Modulation of sleep-courtship balance by nutritional status in Drosophila
Sleep is essential but incompatible with other behaviors, and thus sleep drive competes with other motivations. We previously showed Drosophila males balance sleep and courtship via octopaminergic neurons that act upstream of courtship-regulating P1 neurons (Machado et al., 2017). Here we show nutrition modulates the sleep-courtship balance and identify sleep-regulatory neurons downstream of P1 neurons. Yeast-deprived males exhibited attenuated female-induced nighttime sleep loss yet normal daytime courtship, which suggests male flies consider nutritional status in deciding whether the potential benefit of pursuing female partners outweighs the cost of losing sleep. Trans-synaptic tracing and calcium imaging identified dopaminergic neurons projecting to the protocerebral bridge (DA-PB) as postsynaptic partners of P1 neurons. Activation of DA-PB neurons led to reduced sleep in normally fed but not yeast-deprived males. Additional PB-projecting neurons regulated male sleep, suggesting several groups of PB-projecting neurons act downstream of P1 neurons to mediate nutritional modulation of the sleep-courtship balance.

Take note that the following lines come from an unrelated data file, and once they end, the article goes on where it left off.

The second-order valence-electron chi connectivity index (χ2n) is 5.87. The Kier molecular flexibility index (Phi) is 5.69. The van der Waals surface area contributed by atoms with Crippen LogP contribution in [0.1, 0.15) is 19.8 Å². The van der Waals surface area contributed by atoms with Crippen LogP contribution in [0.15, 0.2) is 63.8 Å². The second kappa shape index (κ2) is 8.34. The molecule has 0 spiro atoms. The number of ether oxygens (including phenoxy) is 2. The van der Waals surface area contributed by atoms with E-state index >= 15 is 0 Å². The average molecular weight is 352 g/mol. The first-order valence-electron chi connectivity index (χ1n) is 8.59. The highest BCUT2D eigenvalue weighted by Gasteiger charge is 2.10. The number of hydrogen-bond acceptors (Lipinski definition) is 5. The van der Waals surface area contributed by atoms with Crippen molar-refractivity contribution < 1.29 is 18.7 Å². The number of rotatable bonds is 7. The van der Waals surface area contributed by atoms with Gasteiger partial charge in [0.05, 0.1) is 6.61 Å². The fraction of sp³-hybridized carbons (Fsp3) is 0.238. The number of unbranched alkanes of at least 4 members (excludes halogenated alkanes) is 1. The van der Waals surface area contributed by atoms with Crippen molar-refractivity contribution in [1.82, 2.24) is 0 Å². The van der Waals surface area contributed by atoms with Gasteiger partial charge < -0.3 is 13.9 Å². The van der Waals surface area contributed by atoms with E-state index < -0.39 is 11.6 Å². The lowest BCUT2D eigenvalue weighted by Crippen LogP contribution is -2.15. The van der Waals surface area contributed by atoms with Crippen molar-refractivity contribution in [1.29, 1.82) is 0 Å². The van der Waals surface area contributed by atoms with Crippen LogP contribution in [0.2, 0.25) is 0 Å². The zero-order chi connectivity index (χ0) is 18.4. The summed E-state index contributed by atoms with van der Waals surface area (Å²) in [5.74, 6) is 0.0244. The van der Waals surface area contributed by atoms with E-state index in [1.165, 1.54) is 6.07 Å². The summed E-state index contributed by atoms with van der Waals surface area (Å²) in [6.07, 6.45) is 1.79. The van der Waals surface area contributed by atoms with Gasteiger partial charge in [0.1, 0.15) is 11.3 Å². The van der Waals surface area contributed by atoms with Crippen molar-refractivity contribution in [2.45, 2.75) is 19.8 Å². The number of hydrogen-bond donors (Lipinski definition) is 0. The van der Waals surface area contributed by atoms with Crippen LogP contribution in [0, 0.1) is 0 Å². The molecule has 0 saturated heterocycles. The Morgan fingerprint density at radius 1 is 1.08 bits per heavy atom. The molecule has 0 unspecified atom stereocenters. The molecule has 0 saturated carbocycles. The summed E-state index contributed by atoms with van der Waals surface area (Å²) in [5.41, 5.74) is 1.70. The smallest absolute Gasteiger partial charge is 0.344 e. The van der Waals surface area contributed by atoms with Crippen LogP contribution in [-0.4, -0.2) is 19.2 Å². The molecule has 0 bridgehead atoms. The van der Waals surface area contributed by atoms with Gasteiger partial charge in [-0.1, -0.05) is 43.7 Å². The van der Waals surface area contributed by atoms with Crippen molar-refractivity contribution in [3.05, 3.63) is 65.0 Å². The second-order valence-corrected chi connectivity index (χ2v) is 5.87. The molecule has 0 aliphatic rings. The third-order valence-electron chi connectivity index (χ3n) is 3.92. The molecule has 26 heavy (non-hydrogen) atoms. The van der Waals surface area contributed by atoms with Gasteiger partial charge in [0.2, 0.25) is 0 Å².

All data generated during this study are included in the manuscript and supporting files.
Article and author information
Pew Charitable Trusts (Latin American Postdoctoral Fellowship)
- Jose M Duhart
National Institute of Neurological Disorders and Stroke (R01NS109151)
- Kyunghee Koh
Portuguese Foundation for Science and Technology (SFRH-BD-52321-2013)
- Daniel R Machado
The funders had no role in study design, data collection and interpretation, or the decision to submit the work for publication.
- Leslie C Griffith, Brandeis University, United States
- Received: July 13, 2020
- Accepted: October 20, 2020
- Accepted Manuscript published: October 21, 2020 (version 1)
- Version of Record published: November 3, 2020 (version 2)
© 2020, Duhart et al.
This article is distributed under the terms of the Creative Commons Attribution License permitting unrestricted use and redistribution provided that the original author and source are credited.
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